He shelled out $120 million in a seven-year deal that brought Shaquille O'Neil from the Orlando Magic in 1996, the richest contract in NBA history at the time. Buss was rewarded last year with a championship, and extended O'Neal's contract for three more years for another $88.5 million.
With new NBA owners like Microsoft co-founder Paul Allen getting into the game with even fatter wallets, the Lakers are publicly embracing the league's attempts to cap salaries, including a luxury tax imposed on giant payrolls.
"In the early years, (Buss) was pretty well known as one of the freewheeling spending owners," said Laker spokesman John Black. "(But) he believes in what the luxury tax is meant to do. It's in everyone's best interests in the league to (adhere to salary limits)."
Despite the differences when it comes to paying its athletes, Disney is also viewed as running its baseball and hockey franchises as a component of its overall media empire, though it has not had the same success as News Corp.
When Disney was awarded the Ducks hockey expansion franchise in 1992 and bought the Angels in 1995 there was hope that the teams could provide content to a series of regional ESPN cable sports networks the company would create. But Disney was beaten to the punch in 1996 when Fox Sports Net, formed an affiliation of 22 regional sports networks.
That decreased the Anaheim franchises' overall strategic value for Disney, and perhaps what they were willing to spend on payroll, but the teams still serve other corporate purposes.
"They really consider these as part of their community involvement. They also draw people to the area," said Robin Diedrich, an analyst with Edward Jones, a St. Louis-based brokerage house. "But at the end of the day, they want to make sure they are not overpaying (on salaries)."Going for Mo
Disney has been willing at times to spend some big money on the Angels witness the $80 million it spent on star slugger Mo Vaughn two years ago. But it did not even consider bidding for Rodriguez. And just last week, the Ducks unloaded star right wing Teemu Selanne in a move that had sports columnists excoriating the media giant.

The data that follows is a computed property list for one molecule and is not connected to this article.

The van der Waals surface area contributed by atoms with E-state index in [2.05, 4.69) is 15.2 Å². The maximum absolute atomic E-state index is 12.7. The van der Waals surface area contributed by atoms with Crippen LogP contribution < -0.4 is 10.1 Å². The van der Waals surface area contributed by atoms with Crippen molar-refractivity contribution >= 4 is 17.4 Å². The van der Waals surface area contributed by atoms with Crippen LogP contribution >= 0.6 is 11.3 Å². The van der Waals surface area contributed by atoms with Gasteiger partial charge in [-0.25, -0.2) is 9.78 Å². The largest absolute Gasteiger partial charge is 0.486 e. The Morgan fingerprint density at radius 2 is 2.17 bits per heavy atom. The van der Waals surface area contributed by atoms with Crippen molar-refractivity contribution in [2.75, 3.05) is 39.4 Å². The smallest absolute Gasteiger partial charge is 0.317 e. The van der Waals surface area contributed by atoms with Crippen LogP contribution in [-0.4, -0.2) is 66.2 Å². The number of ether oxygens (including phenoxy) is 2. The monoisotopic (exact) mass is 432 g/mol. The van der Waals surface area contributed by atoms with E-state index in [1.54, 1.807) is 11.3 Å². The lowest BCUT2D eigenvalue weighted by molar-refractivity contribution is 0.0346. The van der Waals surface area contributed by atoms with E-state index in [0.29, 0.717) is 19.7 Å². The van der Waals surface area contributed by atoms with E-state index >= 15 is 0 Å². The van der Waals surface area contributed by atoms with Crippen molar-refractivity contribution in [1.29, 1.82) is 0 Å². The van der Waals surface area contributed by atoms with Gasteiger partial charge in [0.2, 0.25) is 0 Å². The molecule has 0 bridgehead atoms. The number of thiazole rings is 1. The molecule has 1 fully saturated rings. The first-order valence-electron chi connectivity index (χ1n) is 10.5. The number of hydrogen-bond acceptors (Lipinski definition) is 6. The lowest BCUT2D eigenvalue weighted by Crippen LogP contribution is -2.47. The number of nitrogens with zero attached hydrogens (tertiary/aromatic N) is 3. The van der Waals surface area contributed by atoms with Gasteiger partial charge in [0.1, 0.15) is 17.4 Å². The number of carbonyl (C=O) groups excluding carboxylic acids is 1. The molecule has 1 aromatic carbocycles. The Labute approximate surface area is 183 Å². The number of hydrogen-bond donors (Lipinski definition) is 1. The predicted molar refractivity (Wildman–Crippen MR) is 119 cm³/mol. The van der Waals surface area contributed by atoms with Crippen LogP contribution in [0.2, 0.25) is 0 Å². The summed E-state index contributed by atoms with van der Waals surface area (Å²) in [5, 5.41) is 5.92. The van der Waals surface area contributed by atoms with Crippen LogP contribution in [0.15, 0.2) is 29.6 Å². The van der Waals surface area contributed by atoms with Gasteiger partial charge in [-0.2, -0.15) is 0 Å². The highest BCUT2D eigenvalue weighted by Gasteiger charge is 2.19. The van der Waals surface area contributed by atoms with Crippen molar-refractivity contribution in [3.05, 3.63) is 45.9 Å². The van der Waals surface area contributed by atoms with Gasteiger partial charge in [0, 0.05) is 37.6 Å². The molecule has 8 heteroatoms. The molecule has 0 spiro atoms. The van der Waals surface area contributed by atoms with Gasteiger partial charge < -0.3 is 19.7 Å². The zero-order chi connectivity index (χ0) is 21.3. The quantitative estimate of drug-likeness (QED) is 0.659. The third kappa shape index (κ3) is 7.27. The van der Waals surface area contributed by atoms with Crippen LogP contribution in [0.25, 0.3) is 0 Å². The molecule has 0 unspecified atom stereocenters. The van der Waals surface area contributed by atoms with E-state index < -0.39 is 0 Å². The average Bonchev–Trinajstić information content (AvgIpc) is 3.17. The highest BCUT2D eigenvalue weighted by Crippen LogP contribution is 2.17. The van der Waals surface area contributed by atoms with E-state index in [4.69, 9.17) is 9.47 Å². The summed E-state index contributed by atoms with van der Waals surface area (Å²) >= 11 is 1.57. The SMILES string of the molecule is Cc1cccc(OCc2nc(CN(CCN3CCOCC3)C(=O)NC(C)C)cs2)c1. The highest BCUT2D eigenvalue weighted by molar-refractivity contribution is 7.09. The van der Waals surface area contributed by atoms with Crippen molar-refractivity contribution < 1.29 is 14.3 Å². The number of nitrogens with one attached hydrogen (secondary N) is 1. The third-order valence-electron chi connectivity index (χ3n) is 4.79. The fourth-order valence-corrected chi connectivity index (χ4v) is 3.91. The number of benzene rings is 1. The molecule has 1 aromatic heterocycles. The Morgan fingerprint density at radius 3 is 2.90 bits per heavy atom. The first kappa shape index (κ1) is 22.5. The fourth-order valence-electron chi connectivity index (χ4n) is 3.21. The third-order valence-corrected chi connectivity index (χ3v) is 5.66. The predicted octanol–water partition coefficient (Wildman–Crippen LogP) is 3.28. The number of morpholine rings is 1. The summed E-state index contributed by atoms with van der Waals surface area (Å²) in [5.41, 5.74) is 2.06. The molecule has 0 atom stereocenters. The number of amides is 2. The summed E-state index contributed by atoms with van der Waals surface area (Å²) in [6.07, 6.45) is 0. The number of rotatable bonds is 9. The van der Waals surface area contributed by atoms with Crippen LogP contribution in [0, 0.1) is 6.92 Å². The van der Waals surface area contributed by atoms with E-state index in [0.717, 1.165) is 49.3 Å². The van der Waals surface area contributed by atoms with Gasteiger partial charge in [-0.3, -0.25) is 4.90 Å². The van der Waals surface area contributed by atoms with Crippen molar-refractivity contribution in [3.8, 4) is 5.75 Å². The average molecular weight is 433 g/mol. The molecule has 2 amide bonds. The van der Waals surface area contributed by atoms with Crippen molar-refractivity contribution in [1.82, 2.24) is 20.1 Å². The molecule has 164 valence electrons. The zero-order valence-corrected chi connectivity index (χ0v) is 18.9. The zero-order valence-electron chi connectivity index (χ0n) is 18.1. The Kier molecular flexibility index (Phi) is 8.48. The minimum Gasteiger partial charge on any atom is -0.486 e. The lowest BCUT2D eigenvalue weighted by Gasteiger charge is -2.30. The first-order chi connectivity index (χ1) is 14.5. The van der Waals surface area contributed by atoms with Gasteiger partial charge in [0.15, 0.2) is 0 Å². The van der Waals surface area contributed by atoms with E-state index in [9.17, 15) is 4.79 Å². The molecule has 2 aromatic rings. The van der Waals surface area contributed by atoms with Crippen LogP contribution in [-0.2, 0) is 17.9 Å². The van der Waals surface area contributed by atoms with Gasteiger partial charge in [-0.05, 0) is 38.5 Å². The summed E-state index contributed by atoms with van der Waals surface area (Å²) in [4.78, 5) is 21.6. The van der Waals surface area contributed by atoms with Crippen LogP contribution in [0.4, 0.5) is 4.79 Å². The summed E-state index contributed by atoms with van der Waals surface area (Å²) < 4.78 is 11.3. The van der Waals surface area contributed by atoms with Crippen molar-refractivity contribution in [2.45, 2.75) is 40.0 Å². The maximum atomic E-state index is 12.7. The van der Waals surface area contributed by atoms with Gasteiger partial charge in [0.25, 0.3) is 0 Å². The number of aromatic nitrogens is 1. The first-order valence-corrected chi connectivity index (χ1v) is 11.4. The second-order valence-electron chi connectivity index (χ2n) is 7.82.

Tim Meade, spokesman for Anaheim Sports, the Disney unit that runs the teams, acknowledged the corporation's spending limits, while maintaining that the Selanne trade was not payroll dumping.
"That's a really erroneous perception of the trade," he said. "(But) Rodriguez? Disney is not going to spend that kind of money. They are going to spend what their operations people feel is right."
Back in L.A., the Kings have been seen as playing second fiddle to the larger goals of Anschutz and Roski, who see the Staple Center as the centerpiece of a renaissance just south of downtown's financial core.
That perception was not lessened when the Kings traded star defenseman Rob Blake last month rather than pay him the $9.6 million salary he demanded.
"Staples Center has always been about promoting real estate in downtown. Nobody makes any bones about that," said Carter, the sports consultant.
But King General Manager Dave Taylor said that, while the team has to live within a budget, paying the highest salaries doesn't guarantee a winner, noting the moderate payroll of the Stanley Cup Champion New Jersey Devils.
"If you look at the history of the successful teams in the NHL, they are the teams who do a good job of scouting, drafting and holding on to their draft picks," Taylor said.
To that end, he noted, the King's ownership recently approved the purchase of a minor league team to beef up the Kings' player development program. He pegged the cost at $2 million to $3 million, but would not be more specific.